Castlewellan National Arboretum, County Down

Irish gardens, for the most part, make their impact with trees. They provide the essential elements of overall design and give diversity at all scales and in all seasons. The mild and moist climate of Ireland is also remark ably favourable to their growth and undoubtedly there is no better place to appreciate this than in the National Arboretum at Castlewellan - home of an outstanding collection of mature trees and shrubs.

The arboretum was established by the fifth Earl of Annesley (1831-1909) who inherited Castlewellan demesne from his brother in 1874. This lush allotment was originally confined to the Walled Garden area, a short distance north east of a huge baronial castle that had been built between 1856 and 1859 with glorious prospects of the park and the Mourne Mountains. In 1967 the demesne together with the arboretum were purchased from the late Gerald Annesley by the Forest Service and two years later opened as a Forest Park. The arboretum, which originally covered no more than fifteen acres, has since been considerably expanded and now covers more than one hundred.

The hub of the collection is the Walled Garden, now called the Annesley Garden. It is divided by a wall into two portions: the Upper Garden, originally built in 1740 to cultivate kitchen produce, and to the south east the larger Lower Garden - laid out in the 1850s as a pleasure ground with terraces, a fountain and ornamen tal trees. The two areas are united by a formal axis running down through the centre, which in the Upper Garden is lined with herbaceous borders backed with clipped yew hedges.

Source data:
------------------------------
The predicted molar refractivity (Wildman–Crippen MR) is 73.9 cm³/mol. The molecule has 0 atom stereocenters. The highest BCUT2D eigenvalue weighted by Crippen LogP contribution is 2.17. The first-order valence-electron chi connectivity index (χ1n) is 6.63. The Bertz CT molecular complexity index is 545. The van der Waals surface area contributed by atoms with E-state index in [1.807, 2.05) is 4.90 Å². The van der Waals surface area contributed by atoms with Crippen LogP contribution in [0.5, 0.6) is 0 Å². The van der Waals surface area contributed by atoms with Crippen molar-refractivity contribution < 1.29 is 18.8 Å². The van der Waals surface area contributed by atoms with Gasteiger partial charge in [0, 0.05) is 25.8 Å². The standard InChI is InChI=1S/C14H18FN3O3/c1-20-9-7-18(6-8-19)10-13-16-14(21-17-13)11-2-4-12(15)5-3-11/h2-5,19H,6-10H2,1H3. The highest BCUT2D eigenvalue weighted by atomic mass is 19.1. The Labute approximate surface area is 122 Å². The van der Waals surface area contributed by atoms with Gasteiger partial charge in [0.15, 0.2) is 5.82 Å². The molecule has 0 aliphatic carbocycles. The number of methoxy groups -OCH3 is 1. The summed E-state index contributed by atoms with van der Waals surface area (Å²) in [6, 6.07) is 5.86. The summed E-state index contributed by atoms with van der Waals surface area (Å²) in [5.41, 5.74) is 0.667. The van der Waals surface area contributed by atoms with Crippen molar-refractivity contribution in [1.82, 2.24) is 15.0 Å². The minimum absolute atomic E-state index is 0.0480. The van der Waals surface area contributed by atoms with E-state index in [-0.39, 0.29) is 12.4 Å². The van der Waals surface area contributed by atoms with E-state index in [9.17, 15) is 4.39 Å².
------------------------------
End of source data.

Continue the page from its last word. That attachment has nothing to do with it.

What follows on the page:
The main entrance brings the visitor into the Lower Garden, passing the old gardener's house on the left. The path here has some striking Chilean fire-bushes (Embothrium coccineum 'Longifolium'), rhododendrons and maples. The path to the right passes a large Chamaecyparis pisifera 'Squarrosa' first introduced from Japan in 1862 and now a popular cultivar. As in many old arboreta, the family Chamaecyparis is well-represented and there are over forty varieties here. Further down the path and flanking a flight of steps stand the oldest trees in the garden - a pair of Wellingtonia (Sequoiadendron giganteum) planted in 1856 no less than three years after the species was first introduced from Sierra Nevada. Close by an extremely large Monterey cypress, Cupressus macrocarpa 'Lutea', is hard to miss; this is the mother tree of Cupressus x Cupressocyparis leylandii 'Castlewellan Gold', one of the best-known but perhaps least endearing trees in this arboretum. It was discovered in 1962 by the then head gardener John Keown after extracting and sowing seeds from a cone-laden branch. Millions of these trees now grace (or disgrace) the gardens of the world, not least in Ireland where they are commonly associated with brash bungalows.

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